Life Chances: Four Families in a Greek Cypriot Village
Director Peter Loizos
Length 43 mins
Format B&W / DVD or VHS / PAL / All region
Location Greece / Europe
Ethnic Group Greek
Order No RAI-200.26
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A careful account of social change in a prosperous Greek Cypriot village, which follows four closely related families before the Turkish made them all refugees. Their lives reflect the possibilities available to individuals and families in the village society.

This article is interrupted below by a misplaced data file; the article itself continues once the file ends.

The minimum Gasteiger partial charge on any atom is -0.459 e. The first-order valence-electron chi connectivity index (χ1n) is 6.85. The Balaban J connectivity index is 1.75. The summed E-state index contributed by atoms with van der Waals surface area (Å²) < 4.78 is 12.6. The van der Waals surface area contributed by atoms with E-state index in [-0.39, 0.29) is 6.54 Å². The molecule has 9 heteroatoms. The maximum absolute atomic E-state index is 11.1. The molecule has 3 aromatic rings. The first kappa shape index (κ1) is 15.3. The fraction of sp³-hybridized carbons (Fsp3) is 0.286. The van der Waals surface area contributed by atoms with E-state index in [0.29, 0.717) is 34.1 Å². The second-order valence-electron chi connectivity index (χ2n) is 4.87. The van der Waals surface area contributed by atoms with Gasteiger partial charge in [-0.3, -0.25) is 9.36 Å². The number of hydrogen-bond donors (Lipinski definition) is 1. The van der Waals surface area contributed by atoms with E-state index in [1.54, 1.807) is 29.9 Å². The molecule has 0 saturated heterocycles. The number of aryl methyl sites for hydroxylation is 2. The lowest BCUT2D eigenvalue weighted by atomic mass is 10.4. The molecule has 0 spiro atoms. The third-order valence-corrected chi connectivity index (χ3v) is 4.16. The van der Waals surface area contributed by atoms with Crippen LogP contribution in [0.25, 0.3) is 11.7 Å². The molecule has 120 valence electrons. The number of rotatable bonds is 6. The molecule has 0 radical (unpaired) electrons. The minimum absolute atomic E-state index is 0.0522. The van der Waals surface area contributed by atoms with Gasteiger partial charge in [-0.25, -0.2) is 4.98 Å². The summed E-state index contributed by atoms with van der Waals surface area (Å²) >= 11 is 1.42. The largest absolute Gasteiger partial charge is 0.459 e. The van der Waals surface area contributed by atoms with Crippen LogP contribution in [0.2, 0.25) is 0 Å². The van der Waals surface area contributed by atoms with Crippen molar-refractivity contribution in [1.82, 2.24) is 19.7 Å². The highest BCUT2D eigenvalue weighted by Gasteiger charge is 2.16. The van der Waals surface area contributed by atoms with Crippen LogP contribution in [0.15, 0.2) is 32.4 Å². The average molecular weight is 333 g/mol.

This film is a careful and comprehensive account of social change in a prosperous Cypriot village, not far from Nicosia. Shot simply and effectively on black and white stock, with a commentary written and spoken by the anthropologist, Life Chances shows life in this village before the invasion of the Turkish army in 1974 turned its inhabitants into refugees. Through the device of concentrating on the life histories of four closely related families, the film successfully indicates the possibilities available to individuals in this particular social system and the constraints it imposes on them. In chronicling the importance of the family as an economic unit in a complex society, the film presents a wealth of detail on wages, division of labour, and the dowry system. The analysis focuses on changes in four families over time on order to bring out an emergent pattern of social stratification, documenting the nature of social and economic change in a community moving from a subsistence economy to capital-intensive cash cropping. The ownership of land, sex-ratio and birth order of children, personality, ambition and the ability to exploit the advantages of modern education, are all examined as factors determining success in economic and social life. Based on the insights of eighteen months’ field research, Life Chances provides an example of a well constructed teaching film which manages to be both visually interesting and important as an ethnographic account.